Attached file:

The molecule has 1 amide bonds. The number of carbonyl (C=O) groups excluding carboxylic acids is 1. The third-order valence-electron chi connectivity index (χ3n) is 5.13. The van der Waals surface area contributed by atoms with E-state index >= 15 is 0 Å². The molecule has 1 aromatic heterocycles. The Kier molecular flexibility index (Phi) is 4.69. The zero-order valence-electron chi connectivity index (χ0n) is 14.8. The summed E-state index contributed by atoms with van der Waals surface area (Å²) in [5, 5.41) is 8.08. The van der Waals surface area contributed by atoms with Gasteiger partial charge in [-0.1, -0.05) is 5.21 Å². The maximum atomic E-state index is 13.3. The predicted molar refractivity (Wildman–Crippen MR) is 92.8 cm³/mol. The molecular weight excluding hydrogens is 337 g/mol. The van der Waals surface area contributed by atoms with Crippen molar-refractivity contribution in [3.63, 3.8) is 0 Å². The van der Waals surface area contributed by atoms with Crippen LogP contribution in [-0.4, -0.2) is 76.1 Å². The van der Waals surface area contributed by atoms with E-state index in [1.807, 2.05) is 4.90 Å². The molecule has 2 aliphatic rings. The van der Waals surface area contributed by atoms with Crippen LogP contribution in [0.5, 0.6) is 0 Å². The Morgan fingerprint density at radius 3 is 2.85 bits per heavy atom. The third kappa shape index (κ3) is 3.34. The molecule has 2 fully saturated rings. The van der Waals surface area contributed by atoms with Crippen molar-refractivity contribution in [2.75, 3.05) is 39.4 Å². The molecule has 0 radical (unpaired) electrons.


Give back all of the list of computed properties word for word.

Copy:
The molecule has 1 amide bonds. The number of carbonyl (C=O) groups excluding carboxylic acids is 1. The third-order valence-electron chi connectivity index (χ3n) is 5.13. The van der Waals surface area contributed by atoms with E-state index >= 15 is 0 Å². The molecule has 1 aromatic heterocycles. The Kier molecular flexibility index (Phi) is 4.69. The zero-order valence-electron chi connectivity index (χ0n) is 14.8. The summed E-state index contributed by atoms with van der Waals surface area (Å²) in [5, 5.41) is 8.08. The van der Waals surface area contributed by atoms with Gasteiger partial charge in [-0.1, -0.05) is 5.21 Å². The maximum atomic E-state index is 13.3. The predicted molar refractivity (Wildman–Crippen MR) is 92.8 cm³/mol. The molecular weight excluding hydrogens is 337 g/mol. The van der Waals surface area contributed by atoms with Crippen molar-refractivity contribution in [3.63, 3.8) is 0 Å². The van der Waals surface area contributed by atoms with Crippen LogP contribution in [-0.4, -0.2) is 76.1 Å². The van der Waals surface area contributed by atoms with E-state index in [1.807, 2.05) is 4.90 Å². The molecule has 2 aliphatic rings. The van der Waals surface area contributed by atoms with Crippen LogP contribution in [0.5, 0.6) is 0 Å². The Morgan fingerprint density at radius 3 is 2.85 bits per heavy atom. The third kappa shape index (κ3) is 3.34. The molecule has 2 fully saturated rings. The van der Waals surface area contributed by atoms with Crippen molar-refractivity contribution in [2.75, 3.05) is 39.4 Å². The molecule has 0 radical (unpaired) electrons.